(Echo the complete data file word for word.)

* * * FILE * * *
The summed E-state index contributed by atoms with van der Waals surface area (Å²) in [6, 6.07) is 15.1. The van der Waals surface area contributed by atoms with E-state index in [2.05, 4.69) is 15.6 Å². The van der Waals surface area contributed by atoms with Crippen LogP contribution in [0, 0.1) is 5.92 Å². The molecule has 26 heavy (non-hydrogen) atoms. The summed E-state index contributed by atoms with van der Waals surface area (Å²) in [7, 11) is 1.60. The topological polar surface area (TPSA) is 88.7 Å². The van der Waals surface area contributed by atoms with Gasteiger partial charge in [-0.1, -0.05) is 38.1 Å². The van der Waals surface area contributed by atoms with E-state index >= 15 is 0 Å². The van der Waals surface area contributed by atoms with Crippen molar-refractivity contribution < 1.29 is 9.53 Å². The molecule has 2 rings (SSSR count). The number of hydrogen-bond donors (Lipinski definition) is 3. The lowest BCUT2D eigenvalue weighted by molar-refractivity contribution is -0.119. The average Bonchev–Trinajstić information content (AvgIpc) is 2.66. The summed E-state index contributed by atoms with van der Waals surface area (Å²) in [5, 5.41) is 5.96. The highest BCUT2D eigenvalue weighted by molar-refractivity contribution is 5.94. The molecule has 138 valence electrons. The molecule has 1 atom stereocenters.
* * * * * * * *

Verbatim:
The summed E-state index contributed by atoms with van der Waals surface area (Å²) in [6, 6.07) is 15.1. The van der Waals surface area contributed by atoms with E-state index in [2.05, 4.69) is 15.6 Å². The van der Waals surface area contributed by atoms with Crippen LogP contribution in [0, 0.1) is 5.92 Å². The molecule has 26 heavy (non-hydrogen) atoms. The summed E-state index contributed by atoms with van der Waals surface area (Å²) in [7, 11) is 1.60. The topological polar surface area (TPSA) is 88.7 Å². The van der Waals surface area contributed by atoms with Gasteiger partial charge in [-0.1, -0.05) is 38.1 Å². The van der Waals surface area contributed by atoms with E-state index >= 15 is 0 Å². The van der Waals surface area contributed by atoms with Crippen molar-refractivity contribution < 1.29 is 9.53 Å². The molecule has 2 rings (SSSR count). The number of hydrogen-bond donors (Lipinski definition) is 3. The lowest BCUT2D eigenvalue weighted by molar-refractivity contribution is -0.119. The average Bonchev–Trinajstić information content (AvgIpc) is 2.66. The summed E-state index contributed by atoms with van der Waals surface area (Å²) in [5, 5.41) is 5.96. The highest BCUT2D eigenvalue weighted by molar-refractivity contribution is 5.94. The molecule has 138 valence electrons. The molecule has 1 atom stereocenters.